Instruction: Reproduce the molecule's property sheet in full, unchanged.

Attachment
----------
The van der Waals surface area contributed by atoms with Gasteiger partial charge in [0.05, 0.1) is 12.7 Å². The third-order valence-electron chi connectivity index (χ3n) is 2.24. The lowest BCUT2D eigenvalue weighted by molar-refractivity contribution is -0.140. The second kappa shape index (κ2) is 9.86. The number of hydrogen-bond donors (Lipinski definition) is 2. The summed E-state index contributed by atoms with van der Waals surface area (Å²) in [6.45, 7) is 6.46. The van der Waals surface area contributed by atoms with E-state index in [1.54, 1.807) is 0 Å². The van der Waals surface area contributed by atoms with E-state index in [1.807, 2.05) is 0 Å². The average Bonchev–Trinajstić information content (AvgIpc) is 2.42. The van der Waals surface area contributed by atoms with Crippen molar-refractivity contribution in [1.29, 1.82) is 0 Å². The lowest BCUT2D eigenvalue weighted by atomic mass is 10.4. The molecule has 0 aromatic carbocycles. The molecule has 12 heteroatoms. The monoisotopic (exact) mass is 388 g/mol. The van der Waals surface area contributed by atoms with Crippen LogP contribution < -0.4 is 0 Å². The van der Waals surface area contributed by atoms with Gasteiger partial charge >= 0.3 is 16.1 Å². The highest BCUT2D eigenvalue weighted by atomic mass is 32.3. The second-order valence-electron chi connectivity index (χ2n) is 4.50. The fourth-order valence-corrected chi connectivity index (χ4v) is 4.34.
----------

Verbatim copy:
The van der Waals surface area contributed by atoms with Gasteiger partial charge in [0.05, 0.1) is 12.7 Å². The third-order valence-electron chi connectivity index (χ3n) is 2.24. The lowest BCUT2D eigenvalue weighted by molar-refractivity contribution is -0.140. The second kappa shape index (κ2) is 9.86. The number of hydrogen-bond donors (Lipinski definition) is 2. The summed E-state index contributed by atoms with van der Waals surface area (Å²) in [6.45, 7) is 6.46. The van der Waals surface area contributed by atoms with E-state index in [1.54, 1.807) is 0 Å². The van der Waals surface area contributed by atoms with E-state index in [1.807, 2.05) is 0 Å². The average Bonchev–Trinajstić information content (AvgIpc) is 2.42. The van der Waals surface area contributed by atoms with Crippen molar-refractivity contribution in [1.29, 1.82) is 0 Å². The lowest BCUT2D eigenvalue weighted by atomic mass is 10.4. The molecule has 0 aromatic carbocycles. The molecule has 12 heteroatoms. The monoisotopic (exact) mass is 388 g/mol. The van der Waals surface area contributed by atoms with Crippen LogP contribution < -0.4 is 0 Å². The van der Waals surface area contributed by atoms with Gasteiger partial charge >= 0.3 is 16.1 Å². The highest BCUT2D eigenvalue weighted by atomic mass is 32.3. The second-order valence-electron chi connectivity index (χ2n) is 4.50. The fourth-order valence-corrected chi connectivity index (χ4v) is 4.34.